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The Gubernatorial Lineup: 4 Republicans, 4 Democrats Join the Race

Lauren Sega Lauren Sega The Gubernatorial Lineup: 4 Republicans, 4 Democrats Join the Race
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The race for Ohio governor is on, and each party has four candidates to choose from for election in 2018. For convenience, CU has listed each candidate, along with their work experience, key policies, and personal input.


Connie Pillich, Montgomery, 56

Served as an Ohio House representative from 2009 to 2014, representing the 28th district, which includes portions of Hamilton County
Was a member of the United States Air Force, serving in Berlin at the height of the Cold War
Following time as a public defender, opened a private practice

Led bipartisan support for military service members, legislation to connect veterans to their benefits and provide financial assistance for military transfers

From Pillich:
“Too many in Ohio are hurting — we saw that in the election result,” she says in her campaign video. “We see it every day in the jobs lost to unfair foreign trade, automation and Wall Street greed. And we see it in our strained communities that are looking for new leaders willing to stand up for something larger than themselves. We as democrats need to reclaim our status as patriots.”


Betty Sutton, Barberton, 44

Was elected to the U.S. House of Representatives, representing the state’s 13 congressional district, and served from 2007 to 2013
Became the youngest woman to be elected to the Ohio House of Representatives at age 29 in 1993, serving until 2000
Also served on Summit County Council and Barberton City Council

Sponsored the Consumer Assistance to Recycle and Save (CARS) Act, which created the “Cash for Clunkers” program, generating a reported 60,000 jobs
Led a bipartisan effort to retroactively compensate 185,000 service members whose time on active duty was extended under the “stop loss” policy
Instituted an ethics reform plan to keep legislators from receiving gifts or perks from special interest groups

From Sutton:
“Ohio deserves a governor who is strong enough to stand up to the powerful and to rock the status quo — a governor who recognizes our potential and appreciates the strength of our diversity,” she says on her campaign website.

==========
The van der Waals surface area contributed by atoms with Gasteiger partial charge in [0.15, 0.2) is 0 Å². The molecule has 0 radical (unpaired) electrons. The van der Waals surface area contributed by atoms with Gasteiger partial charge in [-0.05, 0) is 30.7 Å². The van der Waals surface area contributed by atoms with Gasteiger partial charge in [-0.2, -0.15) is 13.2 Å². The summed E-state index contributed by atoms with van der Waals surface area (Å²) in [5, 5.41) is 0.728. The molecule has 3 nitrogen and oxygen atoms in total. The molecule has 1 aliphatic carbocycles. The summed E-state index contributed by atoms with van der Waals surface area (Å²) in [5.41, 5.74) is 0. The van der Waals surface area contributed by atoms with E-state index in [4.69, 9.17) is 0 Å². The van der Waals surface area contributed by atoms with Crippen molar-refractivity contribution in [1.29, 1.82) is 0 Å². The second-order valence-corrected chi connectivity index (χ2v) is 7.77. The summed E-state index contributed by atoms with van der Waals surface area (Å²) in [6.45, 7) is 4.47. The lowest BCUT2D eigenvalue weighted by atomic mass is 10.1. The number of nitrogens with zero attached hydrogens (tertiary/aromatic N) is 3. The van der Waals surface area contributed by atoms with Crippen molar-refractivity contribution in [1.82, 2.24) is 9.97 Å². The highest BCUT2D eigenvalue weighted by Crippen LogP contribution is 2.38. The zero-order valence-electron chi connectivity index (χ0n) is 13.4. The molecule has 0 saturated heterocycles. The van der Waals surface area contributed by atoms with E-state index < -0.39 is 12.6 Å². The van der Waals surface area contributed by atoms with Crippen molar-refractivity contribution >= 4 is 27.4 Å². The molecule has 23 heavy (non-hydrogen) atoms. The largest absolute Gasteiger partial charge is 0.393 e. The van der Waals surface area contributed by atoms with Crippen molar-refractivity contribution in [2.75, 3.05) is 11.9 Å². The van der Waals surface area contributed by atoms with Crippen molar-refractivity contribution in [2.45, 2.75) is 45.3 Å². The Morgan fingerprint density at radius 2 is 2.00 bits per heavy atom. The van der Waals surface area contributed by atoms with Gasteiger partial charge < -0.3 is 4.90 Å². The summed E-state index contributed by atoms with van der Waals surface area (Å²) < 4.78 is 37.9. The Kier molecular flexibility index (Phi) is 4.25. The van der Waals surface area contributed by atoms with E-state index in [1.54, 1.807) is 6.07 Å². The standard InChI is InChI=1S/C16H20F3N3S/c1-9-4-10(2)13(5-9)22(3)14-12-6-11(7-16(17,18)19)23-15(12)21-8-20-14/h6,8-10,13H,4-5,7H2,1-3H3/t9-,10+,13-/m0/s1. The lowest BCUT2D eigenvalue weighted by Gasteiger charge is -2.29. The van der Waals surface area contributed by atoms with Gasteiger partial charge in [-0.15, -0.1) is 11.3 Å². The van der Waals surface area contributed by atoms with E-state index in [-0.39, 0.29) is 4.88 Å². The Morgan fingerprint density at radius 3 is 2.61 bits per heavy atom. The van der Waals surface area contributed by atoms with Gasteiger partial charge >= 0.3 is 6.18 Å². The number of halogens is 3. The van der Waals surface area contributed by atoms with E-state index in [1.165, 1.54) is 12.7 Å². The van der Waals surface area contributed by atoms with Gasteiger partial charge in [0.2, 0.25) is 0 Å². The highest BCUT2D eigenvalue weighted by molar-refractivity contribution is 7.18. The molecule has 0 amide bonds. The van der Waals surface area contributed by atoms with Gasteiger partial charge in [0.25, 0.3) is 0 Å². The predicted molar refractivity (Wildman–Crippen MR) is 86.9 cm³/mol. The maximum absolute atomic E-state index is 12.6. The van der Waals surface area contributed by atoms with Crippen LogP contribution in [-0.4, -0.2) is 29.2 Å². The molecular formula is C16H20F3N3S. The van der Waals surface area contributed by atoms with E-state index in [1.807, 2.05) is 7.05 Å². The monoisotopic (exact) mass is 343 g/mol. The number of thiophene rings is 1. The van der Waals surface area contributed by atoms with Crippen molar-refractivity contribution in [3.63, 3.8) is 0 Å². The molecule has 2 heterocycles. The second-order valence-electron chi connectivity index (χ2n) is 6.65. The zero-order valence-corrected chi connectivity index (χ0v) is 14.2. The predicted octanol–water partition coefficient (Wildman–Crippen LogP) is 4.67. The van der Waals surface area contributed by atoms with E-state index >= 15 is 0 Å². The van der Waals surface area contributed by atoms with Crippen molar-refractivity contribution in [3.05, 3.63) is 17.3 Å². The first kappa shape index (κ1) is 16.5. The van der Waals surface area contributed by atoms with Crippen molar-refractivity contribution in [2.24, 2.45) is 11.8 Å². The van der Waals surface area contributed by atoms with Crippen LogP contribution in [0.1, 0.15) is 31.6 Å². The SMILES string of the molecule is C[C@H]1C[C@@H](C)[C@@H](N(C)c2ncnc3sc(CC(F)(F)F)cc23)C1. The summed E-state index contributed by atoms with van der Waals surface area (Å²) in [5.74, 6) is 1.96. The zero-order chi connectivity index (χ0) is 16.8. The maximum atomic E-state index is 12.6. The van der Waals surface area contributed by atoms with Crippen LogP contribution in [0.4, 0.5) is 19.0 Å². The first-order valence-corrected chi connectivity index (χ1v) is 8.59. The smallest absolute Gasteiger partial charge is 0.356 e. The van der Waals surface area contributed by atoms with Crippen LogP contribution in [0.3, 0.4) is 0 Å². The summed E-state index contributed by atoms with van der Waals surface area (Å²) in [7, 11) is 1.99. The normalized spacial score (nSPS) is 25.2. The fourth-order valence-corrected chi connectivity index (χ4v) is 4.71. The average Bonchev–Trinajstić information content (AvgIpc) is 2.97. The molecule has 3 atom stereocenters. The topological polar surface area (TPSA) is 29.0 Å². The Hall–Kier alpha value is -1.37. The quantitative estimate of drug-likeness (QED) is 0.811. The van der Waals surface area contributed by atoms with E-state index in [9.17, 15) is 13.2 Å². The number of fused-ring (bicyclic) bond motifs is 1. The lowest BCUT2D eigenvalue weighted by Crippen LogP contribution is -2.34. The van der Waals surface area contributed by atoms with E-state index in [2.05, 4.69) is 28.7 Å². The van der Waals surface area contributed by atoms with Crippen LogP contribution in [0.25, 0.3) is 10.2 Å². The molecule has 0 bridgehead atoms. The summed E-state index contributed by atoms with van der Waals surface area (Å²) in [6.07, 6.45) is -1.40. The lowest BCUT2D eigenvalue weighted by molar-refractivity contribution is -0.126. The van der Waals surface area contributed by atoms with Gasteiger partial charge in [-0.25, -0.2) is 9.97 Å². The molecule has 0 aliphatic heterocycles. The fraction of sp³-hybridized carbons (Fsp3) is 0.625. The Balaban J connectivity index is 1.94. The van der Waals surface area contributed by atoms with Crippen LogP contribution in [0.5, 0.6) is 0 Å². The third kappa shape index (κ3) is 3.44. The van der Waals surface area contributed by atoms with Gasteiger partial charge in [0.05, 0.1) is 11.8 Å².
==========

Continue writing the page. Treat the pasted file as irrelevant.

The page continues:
Joe Schiavoni, Boardman, 37

Serves as Ohio Senator since 2009, representing the 33rd district, which includes Columbiana and Mahoning counties
Rose from Assistant Minority Whip to Assistant Minority Leader to Minority Leader between 2011 and 2014

Introduced bills to boost the state’s green infrastructure, improve water quality and create jobs
Has criticized online charter schools, specifically ECOT, and introduced legislation to strengthen attendance requirements for e-schools
Helped lead the opposition to Senate Bill 5, which sought to limit the collective bargaining power of public employees

From Schiavoni:
“Kasich’s first thing he says is ‘We’re going to cut taxes again’ — income tax mostly for the highest earners, by $2.1 billion. That was his budget proposal,” he said after the Ohio Democratic Party’s 2017 Legacy Dinner. “How about no tax cuts this year? How about we invest in our future, how about we invest in our kids, how about we invest in the job market, invest in things that are important to people today, rather than just saying we have to do this monster tax cut again.”


Nan Whaley, Dayton, 41

Serves as the Mayor of Dayton since 2013, and will run for re-election alongside her run for governor
Elected to two terms on the Dayton City Commission, beginning in 2005

Was one of the first in Ohio to declare a state of emergency in response to the heroin crisis. She asks, “Why shouldn’t the drug companies that caused it pay to clean it up?”
Raised support from the City of Dayton for an income tax increase to fund high quality pre-k for every 4-year-old.

From Whaley: